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How would you trade on Wall Street?



Wall Street loves Amazon because it doesn't have a surplus of cash on its books. And it believes in the vision and capabilities of Jeff Bezos. It trusts him to do the right thing with all the cash that Amazon generates and invest it wisely to grow the business further, both in newer geographies and in newer domains.

A few months ago, Apple faced negative sentiment on Wall Street because it was sitting on a lot of surplus cash. In general, Wall Street doesn't take too kindly when it sees a company sitting on cash. Because that is an indicator that the management doesn't know what to do with all that money. They are unable to identify newer opportunities quick enough to invest this cash in and realise greater returns. And so, they react by driving the stock price down.

This doesn't mean that Wall Street blindly looks at the surplus cash of a company. If that were the case, a company could use the surplus cash to pay higher dividends, pay higher salaries and show a lower surplus. But that results in its stock price being driven down as well. Because these are not investments that results in greater rewards down the line.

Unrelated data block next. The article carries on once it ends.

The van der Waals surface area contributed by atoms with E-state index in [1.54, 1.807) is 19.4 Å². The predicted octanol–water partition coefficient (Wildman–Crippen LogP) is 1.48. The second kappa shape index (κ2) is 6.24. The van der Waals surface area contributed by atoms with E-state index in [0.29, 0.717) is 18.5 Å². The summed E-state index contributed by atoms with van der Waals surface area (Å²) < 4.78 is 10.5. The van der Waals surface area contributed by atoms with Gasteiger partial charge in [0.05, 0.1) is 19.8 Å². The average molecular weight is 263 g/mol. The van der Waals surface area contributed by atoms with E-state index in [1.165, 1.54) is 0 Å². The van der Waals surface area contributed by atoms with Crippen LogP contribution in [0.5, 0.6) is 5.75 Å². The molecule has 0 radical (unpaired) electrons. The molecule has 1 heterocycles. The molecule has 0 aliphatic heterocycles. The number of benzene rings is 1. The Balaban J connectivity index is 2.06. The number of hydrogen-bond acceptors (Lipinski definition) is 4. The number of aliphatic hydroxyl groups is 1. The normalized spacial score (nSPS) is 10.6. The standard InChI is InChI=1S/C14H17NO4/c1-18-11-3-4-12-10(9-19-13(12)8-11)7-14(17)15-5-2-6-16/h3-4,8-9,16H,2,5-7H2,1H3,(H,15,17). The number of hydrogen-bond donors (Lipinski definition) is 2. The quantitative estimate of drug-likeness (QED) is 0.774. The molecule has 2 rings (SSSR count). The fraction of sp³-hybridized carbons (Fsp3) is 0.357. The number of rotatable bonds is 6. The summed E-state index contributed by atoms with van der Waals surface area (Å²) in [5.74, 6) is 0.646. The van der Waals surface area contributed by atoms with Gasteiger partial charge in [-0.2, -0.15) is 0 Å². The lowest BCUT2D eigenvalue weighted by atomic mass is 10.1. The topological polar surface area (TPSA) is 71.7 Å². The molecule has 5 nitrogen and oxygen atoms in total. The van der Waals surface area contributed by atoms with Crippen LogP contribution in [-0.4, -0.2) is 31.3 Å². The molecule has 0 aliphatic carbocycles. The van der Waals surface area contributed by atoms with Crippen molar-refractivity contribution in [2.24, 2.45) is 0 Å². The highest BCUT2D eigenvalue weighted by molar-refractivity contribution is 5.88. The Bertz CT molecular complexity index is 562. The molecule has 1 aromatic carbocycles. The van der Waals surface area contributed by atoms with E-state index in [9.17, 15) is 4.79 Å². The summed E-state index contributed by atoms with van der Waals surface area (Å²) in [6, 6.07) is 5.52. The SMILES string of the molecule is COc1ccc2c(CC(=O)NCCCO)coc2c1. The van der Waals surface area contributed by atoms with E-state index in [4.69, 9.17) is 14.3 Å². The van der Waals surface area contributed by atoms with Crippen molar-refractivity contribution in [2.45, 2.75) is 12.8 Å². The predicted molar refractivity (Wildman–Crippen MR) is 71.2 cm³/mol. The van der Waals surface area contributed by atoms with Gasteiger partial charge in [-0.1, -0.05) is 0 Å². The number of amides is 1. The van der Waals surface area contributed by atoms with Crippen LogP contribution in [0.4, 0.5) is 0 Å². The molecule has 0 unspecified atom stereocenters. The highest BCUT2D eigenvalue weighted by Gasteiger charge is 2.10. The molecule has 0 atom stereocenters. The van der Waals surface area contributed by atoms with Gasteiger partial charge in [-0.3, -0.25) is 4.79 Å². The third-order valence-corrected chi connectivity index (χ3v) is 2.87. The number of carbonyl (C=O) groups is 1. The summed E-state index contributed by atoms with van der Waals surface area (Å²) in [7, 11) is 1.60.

The stock price only goes up when the surplus cash is meaningfully deployed to expand marketshare or to create new markets altogether.

Now, think of what the likes of Amazon, Flipkart, Bigbasket and several other e-commerce startups have done. They have increased our time surplus. With no longer a need to spend time going to a store, stand in a queue and buy things, we have more time on our hand.

What about Cleartax, Internet banking, Paytm for online bill payments? They too have created a time surplus for us.

And then there is what's coming. Self-driving cars, drone deliveries, artificial intelligence, all touted to take away many of our jobs. They too will create a time surplus for us.

What do we do with this time surplus?

So far, we have been happy spending that playing more games, watching more television and going to more restaurants.

But that is the equivalent of paying your employees more when you have surplus cash. If we did this on Wall Street, our stock price would be headed south.

Whether our stock price heads up or down depends not just on generating the surplus time, but what we do with that surplus.

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